New Mexico Water Science Center

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Welcome to the U.S. Geological Survey (USGS) Web page for the water resources of New Mexico; this is your direct link to all kinds of water-resource information. Here you'll find information on New Mexico's rivers and streams. You'll also find information about groundwater, water quality, and many other topics.

Featured Project: StreamStats

Featured Project: StreamStats

A Web-based GIS (Geographic Information System) that provides users with access to an assortment of analytical tools that are useful for water-resources planning and management, and for engineering design applications, such as the design of bridges.

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Interactive Maps Delivering Current Streamflow Conditions

Interactive Maps Delivering Current Streamflow Conditions

The maps utilize zoom and pan to allow you to focus in on the water-monitoring sites that interest you. The maps show current streamflow as compared to historical records.

Visit the Sites

News

USGS: Science for a changing world
March 8, 2017

In order to provide long-term storage of diverted surface water from the Rio Grande as part of the Aamodt water rights settlement, managed aquifer recharge by surface infiltration in Pojoaque River Basin arroyos was proposed as an option.

Upper Frijoles Canyon, Jemez Mountains, following the Las Conchas wildfire, New Mexico
August 11, 2016

A new interactive map and companion report from the U.S. Geological Survey allows residents living in and around New Mexico’s Jemez Mountains to see where they’re located in relation to postwildfire debris-flow hazards.

Publications

Hydrogeologic and geochemical characterization and evaluation of two arroyos for managed aquifer recharge by surface infiltration in the Pojoaque River Basin, Santa Fe County, New Mexico, 2014–15
Year Published: 2017

Hydrogeologic and geochemical characterization and evaluation of two arroyos for managed aquifer recharge by surface infiltration in the Pojoaque River Basin, Santa Fe County, New Mexico, 2014–15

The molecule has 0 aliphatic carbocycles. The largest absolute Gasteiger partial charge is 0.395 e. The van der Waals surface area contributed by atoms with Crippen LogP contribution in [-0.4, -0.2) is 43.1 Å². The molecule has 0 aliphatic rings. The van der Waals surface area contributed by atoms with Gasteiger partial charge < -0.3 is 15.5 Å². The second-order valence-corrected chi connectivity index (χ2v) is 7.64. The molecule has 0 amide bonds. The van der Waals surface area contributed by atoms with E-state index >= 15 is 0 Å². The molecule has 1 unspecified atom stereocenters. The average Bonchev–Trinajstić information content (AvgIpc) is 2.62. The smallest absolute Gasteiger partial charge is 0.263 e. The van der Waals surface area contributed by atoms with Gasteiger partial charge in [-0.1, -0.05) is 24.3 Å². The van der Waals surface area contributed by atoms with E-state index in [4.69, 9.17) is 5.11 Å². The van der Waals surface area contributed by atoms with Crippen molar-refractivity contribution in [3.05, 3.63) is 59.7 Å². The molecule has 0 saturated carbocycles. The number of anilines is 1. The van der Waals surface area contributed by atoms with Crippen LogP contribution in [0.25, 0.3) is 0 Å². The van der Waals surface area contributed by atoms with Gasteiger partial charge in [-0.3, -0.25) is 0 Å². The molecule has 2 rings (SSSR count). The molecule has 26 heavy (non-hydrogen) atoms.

In order to provide long-term storage of diverted surface water from the Rio Grande as part of the Aamodt water rights settlement, managed aquifer recharge by surface infiltration in Pojoaque River Basin arroyos was proposed as an option.

Water-level data for the Albuquerque Basin and adjacent areas, central New Mexico, period of record through September 30, 2015
Year Published: 2016

Water-level data for the Albuquerque Basin and adjacent areas, central New Mexico, period of record through September 30, 2015

The Albuquerque Basin, located in central New Mexico, is about 100 miles long and 25–40 miles wide. The basin is hydrologically defined as the extent of consolidated and unconsolidated deposits of Tertiary and Quaternary age that encompasses the structural Rio Grande Rift between San Acacia to the south and Cochiti Lake to the north.

Potential postwildfire debris-flow hazards—A prewildfire evaluation for the Jemez Mountains, north-central New Mexico
Year Published: 2016

Potential postwildfire debris-flow hazards—A prewildfire evaluation for the Jemez Mountains, north-central New Mexico

Wildfire can substantially increase the probability of debris flows, a potentially hazardous and destructive form of mass wasting, in landscapes that have otherwise been stable throughout recent history. Although the exact location, extent, and severity of wildfire or subsequent rainfall intensity and duration cannot be known, probabilities of fire and debris‑flow occurrence for given locations...